ISLAMABAD: The Pakistan Tehreek-e-Insaf (PTI) government has added Rs11.610 trillion in debt in the first 15 months of its government, taking the overall debt of the country to Rs34.241 trillion, revealed the Debt Policy Statement 2019 issued by the Ministry of Finance on Friday.
The report states that the total public debt reached Rs 34.241 trillion at the end of September 2019 registering an increase of Rs1.533 trillion during the first quarter of the current fiscal year. The increase in public debt was 11.610 trillion from July 2018 to September 2019 as the government debt was Rs24.953 trillion in June 2018.
The domestic debt registered an increase of Rs1.918 trillion during the first quarter of FY2019-20 while government borrowing for the financing of federal fiscal deficit from domestic sources was only Rs308 billion during the same period. The report further states that the rest of the increase in domestic debt was on account of an increase in cash balances of the government by around Rs1.610 trillion.
In the wake of government commitment to zero borrowings from the State Bank of Pakistan (SBP), a cash buffer is being maintained to meet short term liquidity needs of the government.
In addition to this, the report states that lower revenue collection and a sharp rise in current expenditures caused deterioration in fiscal indicators during FY2018-19, leading to the government registering a primary deficit of 3.4 per cent of GDP and an overall deficit of 8.9 per cent of GDP. Similarly, revenue deficit also witnessed a significant increase and was recorded at 5.6 per cent of GDP.
The fiscal performance during FY2018-19 can be mainly assessed through analysis of developments in revenue and current expenditure as revenue collection at the federal level remained lower than 2 per cent of GDP than expected during FY 2018-19, out of which around 3 to 4 per cent of the revenue shortfall was due to one-off factors which are not expected to carry over into FY2019-20.
The report also mentioned that delay in renewing telecom licences, delay in the sale of envisaged state assets and weaker than anticipated tax amnesty proceeds contributed around 1 per cent of GDP while a shortfall in the transfer of SBP profits contributed an additional 0.5 per cent of GDP.
Furthermore, the report states that the current expenditure grew by around 21 percent during FY 2018-19 mainly due to higher interest payments (up by 39 per cent) on account of rise in domestic interest rates.
The government initially budgeted the interest servicing target that was only 6 per cent over FY2017-18, however, overall interest payments were 29 per cent higher compared to expense targeted in the 2018-19 budget.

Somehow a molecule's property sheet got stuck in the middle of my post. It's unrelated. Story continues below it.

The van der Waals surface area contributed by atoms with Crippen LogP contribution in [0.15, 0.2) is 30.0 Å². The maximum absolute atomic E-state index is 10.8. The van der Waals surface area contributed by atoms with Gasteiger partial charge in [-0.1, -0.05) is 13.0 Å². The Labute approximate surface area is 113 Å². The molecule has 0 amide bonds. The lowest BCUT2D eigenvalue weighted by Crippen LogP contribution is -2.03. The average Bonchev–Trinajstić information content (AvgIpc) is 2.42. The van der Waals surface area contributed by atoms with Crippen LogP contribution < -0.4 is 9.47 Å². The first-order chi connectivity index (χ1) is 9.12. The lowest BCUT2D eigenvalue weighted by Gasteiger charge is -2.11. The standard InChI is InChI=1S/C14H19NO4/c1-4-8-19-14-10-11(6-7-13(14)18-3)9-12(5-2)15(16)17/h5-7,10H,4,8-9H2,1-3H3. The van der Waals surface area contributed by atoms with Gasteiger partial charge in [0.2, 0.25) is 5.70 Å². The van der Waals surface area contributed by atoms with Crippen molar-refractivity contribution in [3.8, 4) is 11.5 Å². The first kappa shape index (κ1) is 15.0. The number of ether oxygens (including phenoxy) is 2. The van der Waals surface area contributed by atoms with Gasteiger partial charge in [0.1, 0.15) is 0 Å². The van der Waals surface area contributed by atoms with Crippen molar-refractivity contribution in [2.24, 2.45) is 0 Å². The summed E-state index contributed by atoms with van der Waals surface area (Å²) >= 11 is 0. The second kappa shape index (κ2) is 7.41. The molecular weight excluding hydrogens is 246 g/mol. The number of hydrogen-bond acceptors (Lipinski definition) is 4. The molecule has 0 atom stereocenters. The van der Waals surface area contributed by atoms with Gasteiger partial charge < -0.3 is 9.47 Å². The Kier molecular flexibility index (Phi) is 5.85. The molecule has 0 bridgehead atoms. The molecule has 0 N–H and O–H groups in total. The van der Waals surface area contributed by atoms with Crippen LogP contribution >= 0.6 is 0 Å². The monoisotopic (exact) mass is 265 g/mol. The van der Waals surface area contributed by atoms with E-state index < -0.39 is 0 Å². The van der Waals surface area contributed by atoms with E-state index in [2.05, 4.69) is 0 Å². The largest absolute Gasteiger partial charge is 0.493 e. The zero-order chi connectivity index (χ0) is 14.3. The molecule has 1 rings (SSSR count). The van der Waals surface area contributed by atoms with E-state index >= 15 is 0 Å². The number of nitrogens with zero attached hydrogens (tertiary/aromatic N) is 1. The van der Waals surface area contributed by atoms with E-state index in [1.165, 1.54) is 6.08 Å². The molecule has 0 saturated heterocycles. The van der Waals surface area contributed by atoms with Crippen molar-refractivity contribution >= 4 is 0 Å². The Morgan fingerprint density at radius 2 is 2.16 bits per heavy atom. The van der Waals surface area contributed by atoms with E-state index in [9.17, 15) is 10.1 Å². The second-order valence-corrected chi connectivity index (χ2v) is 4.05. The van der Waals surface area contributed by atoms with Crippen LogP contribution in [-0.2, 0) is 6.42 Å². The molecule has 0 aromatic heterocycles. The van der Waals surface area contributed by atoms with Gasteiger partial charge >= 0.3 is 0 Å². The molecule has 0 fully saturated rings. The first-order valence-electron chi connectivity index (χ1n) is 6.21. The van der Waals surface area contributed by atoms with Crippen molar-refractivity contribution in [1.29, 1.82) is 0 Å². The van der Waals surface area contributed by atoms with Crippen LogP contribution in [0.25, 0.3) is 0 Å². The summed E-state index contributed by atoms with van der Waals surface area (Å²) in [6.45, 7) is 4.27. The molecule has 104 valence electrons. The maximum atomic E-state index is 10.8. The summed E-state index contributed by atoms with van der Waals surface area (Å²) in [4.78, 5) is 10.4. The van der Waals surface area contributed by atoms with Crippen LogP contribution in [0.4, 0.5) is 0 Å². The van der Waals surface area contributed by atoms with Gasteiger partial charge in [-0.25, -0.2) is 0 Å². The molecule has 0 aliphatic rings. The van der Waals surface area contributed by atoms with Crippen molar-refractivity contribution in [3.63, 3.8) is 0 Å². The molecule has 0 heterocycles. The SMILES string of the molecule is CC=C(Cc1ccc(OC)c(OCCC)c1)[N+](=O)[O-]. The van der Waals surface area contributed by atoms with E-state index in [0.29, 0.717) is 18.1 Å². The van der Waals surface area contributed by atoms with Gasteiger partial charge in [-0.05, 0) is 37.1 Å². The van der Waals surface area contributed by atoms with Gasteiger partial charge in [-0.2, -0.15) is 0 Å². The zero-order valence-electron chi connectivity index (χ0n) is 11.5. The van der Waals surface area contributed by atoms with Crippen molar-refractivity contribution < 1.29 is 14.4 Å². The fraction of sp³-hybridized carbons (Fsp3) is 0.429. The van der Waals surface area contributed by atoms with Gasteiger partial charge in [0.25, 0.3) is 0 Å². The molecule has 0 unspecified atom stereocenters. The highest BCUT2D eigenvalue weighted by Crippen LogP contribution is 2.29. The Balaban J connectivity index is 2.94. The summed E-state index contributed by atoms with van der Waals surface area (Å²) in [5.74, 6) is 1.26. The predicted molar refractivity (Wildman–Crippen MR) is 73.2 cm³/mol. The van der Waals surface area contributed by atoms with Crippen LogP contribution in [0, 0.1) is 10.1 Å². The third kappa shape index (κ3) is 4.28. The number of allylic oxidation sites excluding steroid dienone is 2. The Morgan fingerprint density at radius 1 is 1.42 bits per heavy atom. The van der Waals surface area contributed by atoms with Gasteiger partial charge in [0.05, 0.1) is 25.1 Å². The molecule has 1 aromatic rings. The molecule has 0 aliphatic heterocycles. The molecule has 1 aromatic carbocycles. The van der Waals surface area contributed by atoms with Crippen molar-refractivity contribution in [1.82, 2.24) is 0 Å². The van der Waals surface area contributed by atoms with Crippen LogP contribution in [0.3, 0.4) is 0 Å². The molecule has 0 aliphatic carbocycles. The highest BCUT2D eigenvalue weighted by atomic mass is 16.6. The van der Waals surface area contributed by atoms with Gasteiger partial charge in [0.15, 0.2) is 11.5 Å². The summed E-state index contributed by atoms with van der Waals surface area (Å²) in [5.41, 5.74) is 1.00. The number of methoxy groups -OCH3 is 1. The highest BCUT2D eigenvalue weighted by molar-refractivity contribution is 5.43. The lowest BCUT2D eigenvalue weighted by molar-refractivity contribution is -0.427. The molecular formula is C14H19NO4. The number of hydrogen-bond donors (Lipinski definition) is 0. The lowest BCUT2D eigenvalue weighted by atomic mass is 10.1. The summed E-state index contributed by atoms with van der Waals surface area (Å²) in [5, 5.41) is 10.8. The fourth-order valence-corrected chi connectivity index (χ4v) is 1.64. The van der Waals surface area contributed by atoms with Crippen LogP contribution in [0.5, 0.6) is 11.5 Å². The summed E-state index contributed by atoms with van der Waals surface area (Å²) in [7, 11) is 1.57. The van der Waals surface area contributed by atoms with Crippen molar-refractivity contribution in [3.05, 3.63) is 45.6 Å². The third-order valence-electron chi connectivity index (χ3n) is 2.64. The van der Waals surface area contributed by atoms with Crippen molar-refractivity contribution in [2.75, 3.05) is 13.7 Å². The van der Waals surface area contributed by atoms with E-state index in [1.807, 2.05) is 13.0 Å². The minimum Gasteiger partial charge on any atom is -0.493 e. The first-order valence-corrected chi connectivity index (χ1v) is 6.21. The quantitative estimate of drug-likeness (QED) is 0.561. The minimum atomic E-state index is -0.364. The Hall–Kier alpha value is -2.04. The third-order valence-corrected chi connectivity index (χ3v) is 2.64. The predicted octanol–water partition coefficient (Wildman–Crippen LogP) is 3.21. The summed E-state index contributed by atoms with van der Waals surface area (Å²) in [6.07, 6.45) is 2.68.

The report revealed that total public debt as a percentage of GDP stood at 84.8 per cent while the total debt of the government recorded at 76.6 per cent of GDP at the end of June 2019. Total public debt to GDP ratio was 72.1 per cent at the end of June 2018, well above the threshold of 60 per cent as specified in the Fiscal Responsibility and Debt Limitation Act.
SERVICING OF PUBLIC DEBT:
During FY2018-19, public debt servicing was recorded at Rs3.065 trillion against the annual budgeted estimate of Rs2.396 trillion. Total debt servicing increased by around 57 per cent during FY2018-19 compared with last fiscal year which was driven by higher domestic interest payments (on account of rising domestic interest rates) while external debt repayments increased significantly and recorded at Rs974 billion during FY2018 -19 compared with Rs450 billion during the last fiscal year. Interest servicing grew by around 39 per cent during FY2018-19 compared with last fiscal year mainly due to increased borrowing on account of higher than the budgeted fiscal deficit, increase in domestic interest rates as well as the depreciation of the rupee against main international currencies also contributed towards this rise.
Domestic debt stock was recorded at Rs20.732 trillion at the end of June 2019, registering an increase of Rs4.315 trillion during FY2018-19. The report revealed that the refinancing risk of the government greatly reduced as domestic debt maturing within year reduced to 37 per cent at the end of June 2019 compared with 66 per cent at the end of June 2018.
The report mentioned that External Debt and Liabilities were recorded at $106.3 billion by the end of June 2019, registering an increase of $11.1 billion compared to an increase of $11.8 billion recorded a year earlier.
One half of the increase in EDL was due to a rise in SBP liabilities in the form of deposits placed by bilateral partners (Saudi Arabia, UAE, Qatar). It is important to note that these deposits only provide a balance of payment support, add to foreign currency reserves and do not come as an extra resource in the budget.
External public debt increased by $3.2 billion during FY2018-19 compared with the increase of $7.7 billion during FY2017-18. Sizeable repayment ($7.4 billion) reduced the pace of external public debt accumulation during FY2018-19 in addition to this, PSEs external debt also increased by $1.3 billion mainly driven by development loans obtained by concerned PSEs and private sector loans recorded an increase of $1.2 billion.